The expansion of the road/concrete, if not allowed to breath may have introduced additional stresses on the bridge not counted for. The concrete may have been in compression in a few location.

The thing is, the concrete would have been looking to bow or buckle if it was in compression. Since the bridge was designed to withstand vertical loads, it may have been restricted from bowing in that direction. It would then be inclinded to bow in a horizontal direction. This may explain why when part of the bridge started to go, it was reported that it shifted sideways. One side of the bridge may have failed, allowing the bowing/buckling effect of the compressed concrete to shift the bridges sideways.

It just seems odd to me the bridge when on hot day with the intersection of the hotest part of the day with high traffic volumes.

/end wild speculation.

Posted by MarkW | August 6, 2007 10:22 AM


All of the statements that I saw, stated that they had no evidence that the collapse was terrorist related. Which is an absolutely true statement. They did not make the claim that it was not terrorist related.
Do you see the difference?

I suspect that if the road tax would stop supporting things like light rail and bike paths, they would have more than enough money to complete the repairs without raising taxes.

The bridge was designed to take that weight spread out over the entire span. Instead it was concentrated in a few spots. WOuld this make a difference? I honestly don't know, but I would hope the investigators are running the weight distribution through their models, not just the total weight.
On the other hand, they did have one lane closed off while they were doing the re-surfacing. This would result in a lot fewer vehicles on the bridge, further reducing it's loading.

Posted by starfleet_dude | August 6, 2007 11:16 AM

I suspect that if the road tax would stop supporting things like light rail and bike paths, they would have more than enough money to complete the repairs without raising taxes.

MarkW, here's how MNDoT's spending back in 2002-2003 broke down by transportation mode:

Highway: 93.6%
Transit: 4.9%
Aeronautics: 1.2%
Carriers: 0.4%

Even if spending on all other modes of transportation was zeroed out, there would still be a shortfall of state funding, which is why Pawlenty has gone the bonding round to pay for highway improvements. Those bonds will eventually have to be paid off, which will make the job of Pawlenty's successors that much harder when it comes to maintaining the state's infrastructure. That's why an increase in the gas tax matters, rather than just digging the state in even deeper when it comes to paying off its long-term obligations.

Posted by MarkW | August 6, 2007 11:46 AM


6.5% of $3.6 Billion is $23.4 million.

I know that in whatever world you infest, the answer to every problem is taxing people who make more than you do, but out here, the answer is frequently to stop wasting money on things that don't need to be done.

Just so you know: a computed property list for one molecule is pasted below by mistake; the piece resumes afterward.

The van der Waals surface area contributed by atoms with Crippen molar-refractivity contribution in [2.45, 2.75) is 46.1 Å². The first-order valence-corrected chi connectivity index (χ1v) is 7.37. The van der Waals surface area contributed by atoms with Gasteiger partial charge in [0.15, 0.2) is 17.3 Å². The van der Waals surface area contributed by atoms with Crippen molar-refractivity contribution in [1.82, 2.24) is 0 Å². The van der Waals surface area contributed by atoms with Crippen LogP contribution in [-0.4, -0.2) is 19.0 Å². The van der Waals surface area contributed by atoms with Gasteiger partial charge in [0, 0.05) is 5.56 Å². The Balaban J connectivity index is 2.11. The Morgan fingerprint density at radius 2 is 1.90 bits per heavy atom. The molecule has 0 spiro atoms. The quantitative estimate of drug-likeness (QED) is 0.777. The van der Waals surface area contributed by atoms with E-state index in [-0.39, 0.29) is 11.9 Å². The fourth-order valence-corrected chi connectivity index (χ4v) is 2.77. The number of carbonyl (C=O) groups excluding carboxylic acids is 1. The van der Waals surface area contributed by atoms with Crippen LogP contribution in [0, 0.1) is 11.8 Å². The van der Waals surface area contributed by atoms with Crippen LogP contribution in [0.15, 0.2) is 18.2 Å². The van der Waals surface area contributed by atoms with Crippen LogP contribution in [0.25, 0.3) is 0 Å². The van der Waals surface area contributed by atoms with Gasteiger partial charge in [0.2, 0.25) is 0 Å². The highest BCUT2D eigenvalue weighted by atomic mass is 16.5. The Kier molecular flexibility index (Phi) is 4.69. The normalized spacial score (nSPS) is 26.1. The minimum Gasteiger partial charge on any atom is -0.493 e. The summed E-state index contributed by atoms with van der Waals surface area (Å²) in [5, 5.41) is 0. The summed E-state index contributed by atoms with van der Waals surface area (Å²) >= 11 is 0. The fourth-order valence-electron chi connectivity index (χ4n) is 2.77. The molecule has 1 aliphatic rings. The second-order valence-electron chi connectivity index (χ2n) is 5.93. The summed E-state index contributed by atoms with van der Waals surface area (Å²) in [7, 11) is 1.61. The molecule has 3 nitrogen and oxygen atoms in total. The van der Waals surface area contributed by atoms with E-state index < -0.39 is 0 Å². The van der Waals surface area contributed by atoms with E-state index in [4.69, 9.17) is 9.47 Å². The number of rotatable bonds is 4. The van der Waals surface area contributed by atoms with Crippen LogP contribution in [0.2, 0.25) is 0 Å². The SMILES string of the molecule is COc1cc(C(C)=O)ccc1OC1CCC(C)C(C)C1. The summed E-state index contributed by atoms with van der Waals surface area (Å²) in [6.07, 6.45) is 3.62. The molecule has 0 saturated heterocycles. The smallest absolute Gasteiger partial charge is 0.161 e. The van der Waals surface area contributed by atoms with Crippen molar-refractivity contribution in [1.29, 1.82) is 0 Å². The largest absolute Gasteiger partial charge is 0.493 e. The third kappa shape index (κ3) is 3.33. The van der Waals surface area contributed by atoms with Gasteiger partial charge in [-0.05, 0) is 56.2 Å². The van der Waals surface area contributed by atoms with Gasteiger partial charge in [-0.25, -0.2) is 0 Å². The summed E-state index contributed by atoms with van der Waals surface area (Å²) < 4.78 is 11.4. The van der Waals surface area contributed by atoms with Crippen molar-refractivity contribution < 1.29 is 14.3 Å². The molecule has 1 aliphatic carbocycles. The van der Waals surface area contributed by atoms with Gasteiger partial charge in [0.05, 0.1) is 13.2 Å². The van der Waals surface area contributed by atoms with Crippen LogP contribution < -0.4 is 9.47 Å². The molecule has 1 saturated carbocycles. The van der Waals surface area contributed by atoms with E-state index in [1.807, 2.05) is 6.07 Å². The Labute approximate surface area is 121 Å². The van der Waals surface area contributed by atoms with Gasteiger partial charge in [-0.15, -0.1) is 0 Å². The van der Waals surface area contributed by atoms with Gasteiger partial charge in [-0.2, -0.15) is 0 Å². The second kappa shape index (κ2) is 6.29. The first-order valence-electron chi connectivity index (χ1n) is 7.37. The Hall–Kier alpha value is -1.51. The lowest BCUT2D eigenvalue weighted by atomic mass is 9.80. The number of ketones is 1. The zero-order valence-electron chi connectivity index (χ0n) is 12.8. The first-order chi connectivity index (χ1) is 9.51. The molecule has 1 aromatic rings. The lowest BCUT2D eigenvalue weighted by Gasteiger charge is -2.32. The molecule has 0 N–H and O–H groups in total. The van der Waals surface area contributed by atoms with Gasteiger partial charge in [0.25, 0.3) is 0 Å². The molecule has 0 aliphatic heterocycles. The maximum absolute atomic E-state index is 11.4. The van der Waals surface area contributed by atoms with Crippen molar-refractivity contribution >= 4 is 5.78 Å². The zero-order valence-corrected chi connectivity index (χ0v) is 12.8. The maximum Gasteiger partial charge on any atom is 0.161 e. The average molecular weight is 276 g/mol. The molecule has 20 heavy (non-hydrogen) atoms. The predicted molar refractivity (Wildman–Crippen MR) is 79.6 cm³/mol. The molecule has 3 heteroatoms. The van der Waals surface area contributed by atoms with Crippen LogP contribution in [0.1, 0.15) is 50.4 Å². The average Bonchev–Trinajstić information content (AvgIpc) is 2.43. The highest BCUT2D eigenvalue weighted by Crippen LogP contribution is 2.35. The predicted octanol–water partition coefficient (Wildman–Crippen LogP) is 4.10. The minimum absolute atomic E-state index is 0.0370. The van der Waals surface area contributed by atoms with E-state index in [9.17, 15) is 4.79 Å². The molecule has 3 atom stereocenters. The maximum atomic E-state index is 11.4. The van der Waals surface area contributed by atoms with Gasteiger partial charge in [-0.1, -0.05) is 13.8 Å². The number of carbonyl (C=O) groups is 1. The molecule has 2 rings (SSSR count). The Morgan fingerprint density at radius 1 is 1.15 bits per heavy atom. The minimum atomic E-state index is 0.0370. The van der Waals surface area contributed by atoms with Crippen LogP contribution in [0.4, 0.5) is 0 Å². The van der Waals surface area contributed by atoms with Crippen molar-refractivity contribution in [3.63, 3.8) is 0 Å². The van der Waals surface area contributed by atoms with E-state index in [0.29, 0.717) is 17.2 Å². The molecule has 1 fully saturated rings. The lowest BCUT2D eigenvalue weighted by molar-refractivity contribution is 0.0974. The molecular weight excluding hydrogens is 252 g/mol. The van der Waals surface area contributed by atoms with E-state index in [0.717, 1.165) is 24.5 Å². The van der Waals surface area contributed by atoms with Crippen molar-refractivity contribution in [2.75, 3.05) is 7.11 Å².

The light rail system that was just opened in Minneapolis would have paid for 4 bridges of this type.

Posted by TW | August 6, 2007 12:34 PM

Huh, a temporarily thinner deck -and- high concentrated loads. Not a good combination.

Posted by viking01 | August 6, 2007 12:41 PM

If taxes were the answer the Big Dig in Boston, Taxachusetts would be flawless.

Neglect or indifference is the cause because if being an "old" bridge is the problem then the Brooklyn Bridge, not to mention Brunel's Iron Bridge near Bristol, England would probably both be in the East or Severn rivers, respectively. Not to mention the Pont Neuf in the Paris and several Roman bridges throughout Europe.

Not long after the I-35W disaster my local paper had an article (probably AP origin) perhaps speculating that the bridge had been widened by cantilevering additional lanes parallel to the original design platform. Maybe those in the Twin Cities know if this is the case.

I doubt that materials trucks parked on the bridge are the cause. Bridges are designed not only for static loads but variable loads (sustained winds, gusts, tremors etc.). The static load keeps the burden in one place which is easiest for a structure to bear. Imagine an army tank rolling around loose inside an airborne C-5 transport aircraft and one can quickly visualize how stressing a variable, shifting load can be. Most likely the bridge failed from galvanic corrosion (interaction of dissimilar alloys) or cumulative corrosion of salt, weather, or faulty / incompatible materials. Whether the failure is neglect or inspectors' obliviousness only time will tell. Like the Big Dig, though, it's obvious plenty of incremental weakening and the precursors of that was ignored or overlooked.

Posted by starfleet_dude | August 6, 2007 1:09 PM

MarkW, over half of the Hiawatha light rail line was paid for by the federal government. Here's the overall breakdown of how that project was funded:

Cost: $675.4 million (in 2002 dollars).
Federal - $334.3 million
State of Minnesota - $100.0 million
Hennepin County Regional Rail Authority - $87.0 million
Metropolitan Airports Commission - $84.2 million
Federal Grant for Congestion Mitigation & Air Quality - $49.8 million
MnDOT - $20.1 million

As you can see, MNDoT's share of the total cost was quite minor, and can't be used as an excuse for them lacking funding for other projects.

Post a comment